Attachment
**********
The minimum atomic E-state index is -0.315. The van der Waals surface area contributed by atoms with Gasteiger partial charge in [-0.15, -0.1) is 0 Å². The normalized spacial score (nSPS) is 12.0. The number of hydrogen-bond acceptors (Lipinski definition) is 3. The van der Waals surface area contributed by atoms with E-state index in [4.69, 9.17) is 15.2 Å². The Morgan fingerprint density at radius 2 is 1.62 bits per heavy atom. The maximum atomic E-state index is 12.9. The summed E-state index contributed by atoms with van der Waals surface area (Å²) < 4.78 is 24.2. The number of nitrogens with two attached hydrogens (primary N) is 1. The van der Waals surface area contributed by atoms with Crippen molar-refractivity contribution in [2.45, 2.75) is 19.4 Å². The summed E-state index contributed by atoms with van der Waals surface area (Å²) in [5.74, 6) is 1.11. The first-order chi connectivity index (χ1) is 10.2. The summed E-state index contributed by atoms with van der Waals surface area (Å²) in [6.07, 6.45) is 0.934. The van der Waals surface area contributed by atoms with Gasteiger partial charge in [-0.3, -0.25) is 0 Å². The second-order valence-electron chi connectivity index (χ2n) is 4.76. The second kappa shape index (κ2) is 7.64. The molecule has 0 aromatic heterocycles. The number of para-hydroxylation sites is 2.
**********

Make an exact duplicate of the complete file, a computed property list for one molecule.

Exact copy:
The minimum atomic E-state index is -0.315. The van der Waals surface area contributed by atoms with Gasteiger partial charge in [-0.15, -0.1) is 0 Å². The normalized spacial score (nSPS) is 12.0. The number of hydrogen-bond acceptors (Lipinski definition) is 3. The van der Waals surface area contributed by atoms with E-state index in [4.69, 9.17) is 15.2 Å². The Morgan fingerprint density at radius 2 is 1.62 bits per heavy atom. The maximum atomic E-state index is 12.9. The summed E-state index contributed by atoms with van der Waals surface area (Å²) < 4.78 is 24.2. The number of nitrogens with two attached hydrogens (primary N) is 1. The van der Waals surface area contributed by atoms with Crippen molar-refractivity contribution in [2.45, 2.75) is 19.4 Å². The summed E-state index contributed by atoms with van der Waals surface area (Å²) in [5.74, 6) is 1.11. The first-order chi connectivity index (χ1) is 10.2. The summed E-state index contributed by atoms with van der Waals surface area (Å²) in [6.07, 6.45) is 0.934. The van der Waals surface area contributed by atoms with Gasteiger partial charge in [-0.3, -0.25) is 0 Å². The second-order valence-electron chi connectivity index (χ2n) is 4.76. The second kappa shape index (κ2) is 7.64. The molecule has 0 aromatic heterocycles. The number of para-hydroxylation sites is 2.